The present application claims priority to the provisional application identified by the U.S. Ser. No. 60/615,901, filed Oct. 5, 2004, and the provisional application identified by the U.S. Ser. No. 60/616,170, filed Oct. 5, 2004; the entire contents of which are hereby expressly incorporated herein by reference.

STATEMENT REGARDING FEDERALLY SPONSORED RESEARCH OR DEVELOPMENT

The present invention was funded in part by Federal Aviation Administration Research Grant 200-G-006.

BACKGROUND OF THE INVENTION

Weather forecasts and the accuracy of such forecasts can have significant impacts on operations which are weather dependent, such as operations performed by the airline industry. For example, predictions of short-term variations of vital boundary layer conditions at airports, such as for visibility and ceiling, impact departures and arrivals at airports across the nation and are important to the safe and economic operation of airlines. Airline dispatchers must account for the possibility of delays due to impeding weather phenomena and decide whether extra fuel should be loaded onto an aircraft. It is important to note that the decision to carry extra fuel necessitates additional fuel to carry this extra weight; additional fuel which will incur an extra cost because it will be “burned off” en route.

Traditionally, these decisions of assigning fuel carriage have been made using National Weather Service (NWS) issued Terminal Aerodrome Forecasts (TAFs), which supply categorical forecasts of weather for aviation interests. The forecasts are categorical in that they provide a “yes” or “no” type of prediction. These traditional TAFs suffer from problems of being subjective because they generally depend on the whims of individual forecasters who have varying attitudes toward risk (e.g., some forecasters may be more conservative than others). Further, the same TAF is generally applied to all aircraft regardless of operating costs associated with the aircraft and its particular flight plan. For example, an airline operating a B777 and an airline operating a twin otter may use the same TAF.

Therefore, there is a need for a more accurate and cost effective system and method for making decisions as to whether extra fuel is to be carried by an aircraft for a particular flight. It is to such a system and method that the present invention is directed.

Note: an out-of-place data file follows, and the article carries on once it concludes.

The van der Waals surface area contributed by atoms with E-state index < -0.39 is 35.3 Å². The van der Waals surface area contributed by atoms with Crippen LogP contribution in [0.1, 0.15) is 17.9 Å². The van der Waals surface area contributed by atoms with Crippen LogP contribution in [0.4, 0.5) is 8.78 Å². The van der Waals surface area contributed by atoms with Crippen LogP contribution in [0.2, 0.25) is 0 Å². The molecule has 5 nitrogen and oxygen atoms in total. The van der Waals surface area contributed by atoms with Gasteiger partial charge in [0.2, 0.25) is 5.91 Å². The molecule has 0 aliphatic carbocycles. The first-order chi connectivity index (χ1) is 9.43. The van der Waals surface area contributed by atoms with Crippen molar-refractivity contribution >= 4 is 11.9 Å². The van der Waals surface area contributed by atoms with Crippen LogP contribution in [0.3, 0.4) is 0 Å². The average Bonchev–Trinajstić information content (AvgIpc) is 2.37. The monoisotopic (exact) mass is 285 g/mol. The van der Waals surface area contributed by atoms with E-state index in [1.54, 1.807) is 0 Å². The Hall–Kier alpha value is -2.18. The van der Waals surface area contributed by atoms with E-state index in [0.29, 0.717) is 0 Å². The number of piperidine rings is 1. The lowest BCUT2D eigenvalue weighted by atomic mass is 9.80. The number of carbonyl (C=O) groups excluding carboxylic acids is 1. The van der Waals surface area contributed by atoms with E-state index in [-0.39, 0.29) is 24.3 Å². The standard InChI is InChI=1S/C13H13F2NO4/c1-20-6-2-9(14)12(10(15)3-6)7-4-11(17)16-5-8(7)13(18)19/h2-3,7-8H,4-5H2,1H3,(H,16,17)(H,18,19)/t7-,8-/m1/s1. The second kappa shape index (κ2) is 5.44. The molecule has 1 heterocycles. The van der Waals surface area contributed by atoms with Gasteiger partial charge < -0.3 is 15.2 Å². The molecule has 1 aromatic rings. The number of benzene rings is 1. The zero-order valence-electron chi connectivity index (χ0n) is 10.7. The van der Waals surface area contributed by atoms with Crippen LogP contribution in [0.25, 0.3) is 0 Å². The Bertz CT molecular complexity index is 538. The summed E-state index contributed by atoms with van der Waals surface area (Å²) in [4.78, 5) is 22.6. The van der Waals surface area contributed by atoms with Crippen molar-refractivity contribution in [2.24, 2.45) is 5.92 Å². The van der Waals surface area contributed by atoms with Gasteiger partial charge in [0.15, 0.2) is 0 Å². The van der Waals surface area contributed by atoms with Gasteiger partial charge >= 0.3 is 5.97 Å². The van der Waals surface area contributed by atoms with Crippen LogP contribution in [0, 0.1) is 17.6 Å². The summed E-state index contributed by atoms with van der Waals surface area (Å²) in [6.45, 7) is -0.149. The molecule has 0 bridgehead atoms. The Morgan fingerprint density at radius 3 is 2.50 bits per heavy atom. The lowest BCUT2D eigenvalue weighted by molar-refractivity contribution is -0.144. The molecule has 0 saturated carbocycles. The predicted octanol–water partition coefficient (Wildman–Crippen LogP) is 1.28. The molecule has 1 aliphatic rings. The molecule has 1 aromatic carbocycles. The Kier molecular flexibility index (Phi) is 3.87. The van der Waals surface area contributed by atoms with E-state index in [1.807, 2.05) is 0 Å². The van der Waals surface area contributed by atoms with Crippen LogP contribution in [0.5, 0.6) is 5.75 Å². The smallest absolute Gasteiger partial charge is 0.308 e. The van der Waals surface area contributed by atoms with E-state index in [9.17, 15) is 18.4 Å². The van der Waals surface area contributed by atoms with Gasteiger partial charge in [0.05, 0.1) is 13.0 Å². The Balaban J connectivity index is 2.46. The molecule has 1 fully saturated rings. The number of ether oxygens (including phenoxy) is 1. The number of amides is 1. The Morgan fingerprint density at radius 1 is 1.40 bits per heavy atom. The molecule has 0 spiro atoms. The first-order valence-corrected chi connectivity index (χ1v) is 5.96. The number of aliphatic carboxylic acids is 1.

SUMMARY OF THE INVENTION

The present invention relates to a system and method for making a decision based on a forecast. More particularly, the present invention relates to a system and method that optimizes the flow of a forecast opinion directly to the user, and further utilizes the forecast in an optimal way, given the relative costs of occurrence of the event and protection from the event to the user.

In one embodiment, the present invention allows for short-term forecasts and the calculation of the potential value in reliable estimations of the probability of low visibility and ceiling (i.e., cloud base) at aerodromes. The value is estimated by using cost parameters on an individual flight basis. Preferably, observations-based probabilistic forecasts are utilized by the present invention because such forecasts provide probabilities beyond simply 0% and 100% likelihood of a weather condition occurring. Thus, this type of forecast generally increases the value of the forecast to aviation interests. The combination of improved short-term forecasts and identification of critical forecast probabilities by the present invention leads to greater forecast value.

BRIEF DESCRIPTION OF THE DRAWINGS

FIG. 1 is a schematic diagram of a system for making a decision, which is constructed in accordance of the present invention.

FIG. 2 shows a table listing exemplary predictands

FIG. 3 shows a table of exemplary surface observations used as predictors.

FIG. 4 shows a table of exemplary climatic terms used as predictors.

FIG. 5 shows a table of exemplary statistical terms derived from high-frequency observations used as predictors.

FIG. 6 shows a 2×2 contingency table of event forecasts and outcomes.

FIG. 7 shows a contingency tree for the relationship between decisions, weather forecasts, and costs.

FIG. 8 shows a graphical representation of the idealized probability distributions of a decision variable χ, f0(x) preceding nonoccurrence, and f1(x) preceding occurrence of the predictand. χc represents the decision criterion, the area marked by vertical hatching indicates the probability of a false alarm and the area of diagonal hatching represents the probability of a hit.